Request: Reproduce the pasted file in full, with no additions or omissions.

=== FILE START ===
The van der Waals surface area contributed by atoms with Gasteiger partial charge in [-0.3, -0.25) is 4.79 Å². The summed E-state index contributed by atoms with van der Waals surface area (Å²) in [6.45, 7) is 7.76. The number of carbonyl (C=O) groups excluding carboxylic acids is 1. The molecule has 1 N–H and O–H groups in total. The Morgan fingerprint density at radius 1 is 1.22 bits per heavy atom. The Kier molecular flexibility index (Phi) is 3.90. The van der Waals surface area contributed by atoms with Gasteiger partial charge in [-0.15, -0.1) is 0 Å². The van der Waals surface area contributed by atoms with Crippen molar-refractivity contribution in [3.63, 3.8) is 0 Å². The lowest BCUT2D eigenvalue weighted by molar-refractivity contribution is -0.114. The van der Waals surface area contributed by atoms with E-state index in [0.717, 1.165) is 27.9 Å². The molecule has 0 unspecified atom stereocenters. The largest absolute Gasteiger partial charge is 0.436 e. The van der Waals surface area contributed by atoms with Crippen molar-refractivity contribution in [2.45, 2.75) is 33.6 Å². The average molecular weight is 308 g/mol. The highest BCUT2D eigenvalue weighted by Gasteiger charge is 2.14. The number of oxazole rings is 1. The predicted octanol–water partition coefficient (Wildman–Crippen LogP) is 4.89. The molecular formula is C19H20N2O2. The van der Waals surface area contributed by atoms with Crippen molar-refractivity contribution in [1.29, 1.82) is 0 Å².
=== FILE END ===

The van der Waals surface area contributed by atoms with Gasteiger partial charge in [-0.3, -0.25) is 4.79 Å². The summed E-state index contributed by atoms with van der Waals surface area (Å²) in [6.45, 7) is 7.76. The number of carbonyl (C=O) groups excluding carboxylic acids is 1. The molecule has 1 N–H and O–H groups in total. The Morgan fingerprint density at radius 1 is 1.22 bits per heavy atom. The Kier molecular flexibility index (Phi) is 3.90. The van der Waals surface area contributed by atoms with Gasteiger partial charge in [-0.15, -0.1) is 0 Å². The van der Waals surface area contributed by atoms with Crippen molar-refractivity contribution in [3.63, 3.8) is 0 Å². The lowest BCUT2D eigenvalue weighted by molar-refractivity contribution is -0.114. The van der Waals surface area contributed by atoms with E-state index in [0.717, 1.165) is 27.9 Å². The molecule has 0 unspecified atom stereocenters. The largest absolute Gasteiger partial charge is 0.436 e. The van der Waals surface area contributed by atoms with Crippen molar-refractivity contribution in [2.45, 2.75) is 33.6 Å². The average molecular weight is 308 g/mol. The highest BCUT2D eigenvalue weighted by Gasteiger charge is 2.14. The number of oxazole rings is 1. The predicted octanol–water partition coefficient (Wildman–Crippen LogP) is 4.89. The molecular formula is C19H20N2O2. The van der Waals surface area contributed by atoms with Crippen molar-refractivity contribution in [1.29, 1.82) is 0 Å².